Jim DeBruycker
    Important note - I'm not a pro
    Retired Defense Industry Engineer; Schluter 2.5-day Workshop Completed 2013, 2014

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    DIY Junior Member astro46's Avatar
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    Jim, the actual length of the run is ap. 7 ft. currently has 3 6" 90 deg elbows in the run. From what I remember of microwave installation charts this is well below the recommended max. I suspect that substituting 2 4" 90's for 2 of the 3 current 6" 90's would not have an extremely negative effect on the operation Though, if there is a good chance that reducing the diameter of 90's coming out of the exhaust converter would cause a grease trap , and having a plenum is acceptable, I may go that route. Or open the wall and cut 6" off the existing vertical and use the system as currently constructed; more work, but back in operation faster than waiting for a plenum to be made. (Simplest of all, though, would be using the smaller radius of 2, 4" 90's).

    btw: does going from 4" to 6" have a negative effect on air flow, or increase grease collection? I would think that the air flow would be happy getting to 6" duct on its way out.

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    Retired Defense Industry Engineer jadnashua's Avatar
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    The larger the pipe, the quieter it will be and the more cf/m airflow you'll get (which is good). Any place there is turbulence or a reverse slope is a potential collection point. Going from 4" to 6" won't hurt, but again, it all depends on the max effective length the system was designed for. Some are surprisingly short, some aren't, and elbows add up very quickly.
    Jim DeBruycker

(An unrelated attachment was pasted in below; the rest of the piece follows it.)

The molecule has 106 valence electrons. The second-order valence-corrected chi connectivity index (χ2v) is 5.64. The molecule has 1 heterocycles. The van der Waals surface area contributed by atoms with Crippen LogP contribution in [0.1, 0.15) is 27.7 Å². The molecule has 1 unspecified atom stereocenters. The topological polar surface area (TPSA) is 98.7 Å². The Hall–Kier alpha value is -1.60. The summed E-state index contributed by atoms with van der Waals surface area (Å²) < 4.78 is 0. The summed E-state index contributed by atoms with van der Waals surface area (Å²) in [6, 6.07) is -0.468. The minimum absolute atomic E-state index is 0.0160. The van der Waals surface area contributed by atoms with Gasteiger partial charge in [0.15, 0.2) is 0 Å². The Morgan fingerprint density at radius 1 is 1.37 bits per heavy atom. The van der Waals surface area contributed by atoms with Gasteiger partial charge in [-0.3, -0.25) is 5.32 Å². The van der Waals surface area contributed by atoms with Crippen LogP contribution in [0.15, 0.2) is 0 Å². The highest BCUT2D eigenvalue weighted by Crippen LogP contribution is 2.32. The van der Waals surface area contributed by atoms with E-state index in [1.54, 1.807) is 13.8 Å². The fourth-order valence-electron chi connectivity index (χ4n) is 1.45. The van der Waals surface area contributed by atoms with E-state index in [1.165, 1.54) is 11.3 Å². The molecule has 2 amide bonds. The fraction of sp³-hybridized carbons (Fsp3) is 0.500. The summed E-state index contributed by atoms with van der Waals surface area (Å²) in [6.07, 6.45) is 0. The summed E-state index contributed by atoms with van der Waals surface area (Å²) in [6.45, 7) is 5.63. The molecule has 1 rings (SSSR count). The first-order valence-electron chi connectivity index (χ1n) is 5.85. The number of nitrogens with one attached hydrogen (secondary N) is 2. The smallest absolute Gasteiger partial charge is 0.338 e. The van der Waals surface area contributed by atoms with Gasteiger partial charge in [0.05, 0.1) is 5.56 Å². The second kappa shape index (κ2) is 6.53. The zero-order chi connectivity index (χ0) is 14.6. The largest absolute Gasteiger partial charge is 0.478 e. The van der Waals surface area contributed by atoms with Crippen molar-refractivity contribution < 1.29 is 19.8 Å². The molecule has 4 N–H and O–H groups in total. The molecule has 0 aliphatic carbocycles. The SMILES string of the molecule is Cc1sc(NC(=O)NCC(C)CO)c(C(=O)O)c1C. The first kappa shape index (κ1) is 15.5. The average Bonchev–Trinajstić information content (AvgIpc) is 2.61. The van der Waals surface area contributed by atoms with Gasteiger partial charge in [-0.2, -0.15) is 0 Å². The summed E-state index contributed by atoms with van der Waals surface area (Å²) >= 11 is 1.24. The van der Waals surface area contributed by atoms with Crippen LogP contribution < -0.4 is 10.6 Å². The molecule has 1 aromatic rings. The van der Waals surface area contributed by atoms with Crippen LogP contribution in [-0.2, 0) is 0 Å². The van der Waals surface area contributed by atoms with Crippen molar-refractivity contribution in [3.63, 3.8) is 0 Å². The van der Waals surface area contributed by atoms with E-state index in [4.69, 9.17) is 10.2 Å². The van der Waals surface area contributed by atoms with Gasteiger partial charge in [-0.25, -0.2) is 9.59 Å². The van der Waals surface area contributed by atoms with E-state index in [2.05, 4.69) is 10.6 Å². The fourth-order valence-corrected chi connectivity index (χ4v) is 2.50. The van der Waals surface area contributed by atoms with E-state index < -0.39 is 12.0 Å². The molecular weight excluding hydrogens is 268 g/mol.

Important note - I'm not a pro
    Retired Defense Industry Engineer; Schluter 2.5-day Workshop Completed 2013, 2014

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    Jack of all trades DonL's Avatar
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    Quote Originally Posted by guy48065 View Post
    Increasing your post count?

    Not really, Just thinking Safety First. Is that wrong ?

    Depending on the way it is done grease can be a problem.

    The Microwave will also need to have the proper ventilation, without grease building up in it.


    Have Fun.
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  10. #10
    DIY Junior Member astro46's Avatar
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    Quote Originally Posted by jadnashua View Post
    The larger the pipe, the quieter it will be and the more cf/m airflow you'll get (which is good). Any place there is turbulence or a reverse slope is a potential collection point. Going from 4" to 6" won't hurt, but again, it all depends on the max effective length the system was designed for. Some are surprisingly short, some aren't, and elbows add up very quickly.
    quiet and perhaps 4" causing noticeable decrease in air flow would be good reasons to see about opening the wall and shortening the vertical. so, if all goes well that will be the plan. otherwise I will look at using 4" elbows between the microwave and 6" vertical.

    thanks for the info.

    Jeffrey